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Motion for an Humble Address on the occasion of Her Majesty The Queen’s Diamond Jubilee

The Archbishop in the House of Lords. Image: Catherine Bebbington/Parliamentary Copyright

Thursday 15th March 2012

The Archbishop of Canterbury, Dr Rowan Williams, delivered the 'Motion for an Humble Address on the occasion of Her Majesty The Queen’s Diamond Jubilee' in the House of Lords.

The full transcript is below:

My Lords, we often hear questions these days as to what gives this nation its identity. We rightly point to our history, our language and, not least, our long and deep commitment to the rule of law. But as we become more visibly diverse, as we take on board more dimensions of our history, more languages spoken in our schools, more complex discussions of equality before the law, one feature of our national life remains centrally significant. We treasure the fact that, above the shrill debates of our public life, we have in Her Majesty the Queen a personal focus for the loyalty and commitment we know we must feel towards each other as fellow citizens.

Sometimes loyalty to a nation can be a blind prejudice of race; sometimes it can be a dry and rather distant habit of reliance on the rights and privileges that the law guarantees for us. But Her Majesty the Queen has reminded us that it may also be grounded in something like a feeling of plain friendship and relationship within the national community, a feeling that is generated by the example, at the heart of our society, of someone who by her attentive and sympathetic presence in so many diverse settings, here and abroad, creates that sense of friendship. We sometimes joke about how many people appear to have dreams about meeting the Queen. But it is not simply a joke. We imagine ourselves in the neighbourhood of the monarch because we have a deeply ingrained sense of belonging with her as a neighbour, as someone who helps to keep alive the hope that the nation itself might be a neighbourhood.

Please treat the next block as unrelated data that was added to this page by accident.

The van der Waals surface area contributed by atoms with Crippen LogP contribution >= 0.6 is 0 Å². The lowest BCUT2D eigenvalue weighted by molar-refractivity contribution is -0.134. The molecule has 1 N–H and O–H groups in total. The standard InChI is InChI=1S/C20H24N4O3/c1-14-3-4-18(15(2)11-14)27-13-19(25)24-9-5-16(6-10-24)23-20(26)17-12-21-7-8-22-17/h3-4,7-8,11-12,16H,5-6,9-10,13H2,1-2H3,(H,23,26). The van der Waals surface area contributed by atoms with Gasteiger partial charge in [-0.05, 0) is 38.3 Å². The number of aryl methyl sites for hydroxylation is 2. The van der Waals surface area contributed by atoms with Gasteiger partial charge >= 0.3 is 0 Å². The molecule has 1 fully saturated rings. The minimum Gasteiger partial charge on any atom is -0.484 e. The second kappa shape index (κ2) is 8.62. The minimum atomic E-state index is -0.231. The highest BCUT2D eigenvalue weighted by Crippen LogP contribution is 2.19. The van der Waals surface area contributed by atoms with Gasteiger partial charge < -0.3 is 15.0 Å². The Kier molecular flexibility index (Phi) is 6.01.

So in your Lordships' House, in the judiciary, in the Armed Forces, in the Church of England, and in many other contexts, we promise our allegiance to a person. In so doing we recognise all that Her Majesty has done and continues to do in personalising our loyalty and recalling us to the need constantly to work for that neighbourliness, that directness of relation to each other, that is the lifeblood of a genuinely united society, uniting and knitting together the hearts of this people, as our prayer reminds us daily. A person-and one whose personality plays such a significant role in what she has achieved; a personality warm, shrewd, witty and calm; a personality also deeply committed to the faith of her Church, shaped by a deep and undemonstrative devotion, which she has increasingly come to share in her public utterances and which was wonderfully in evidence in the meeting with faith leaders which we recently had the honour of hosting at Lambeth Palace.

We give thanks to God for this unique ministry over six decades, praying that Her Majesty will long be spared to go on drawing us into this spirit of neighbourly attention and support for one another that makes us still, for all the challenges we face, a lively and a hospitable society.

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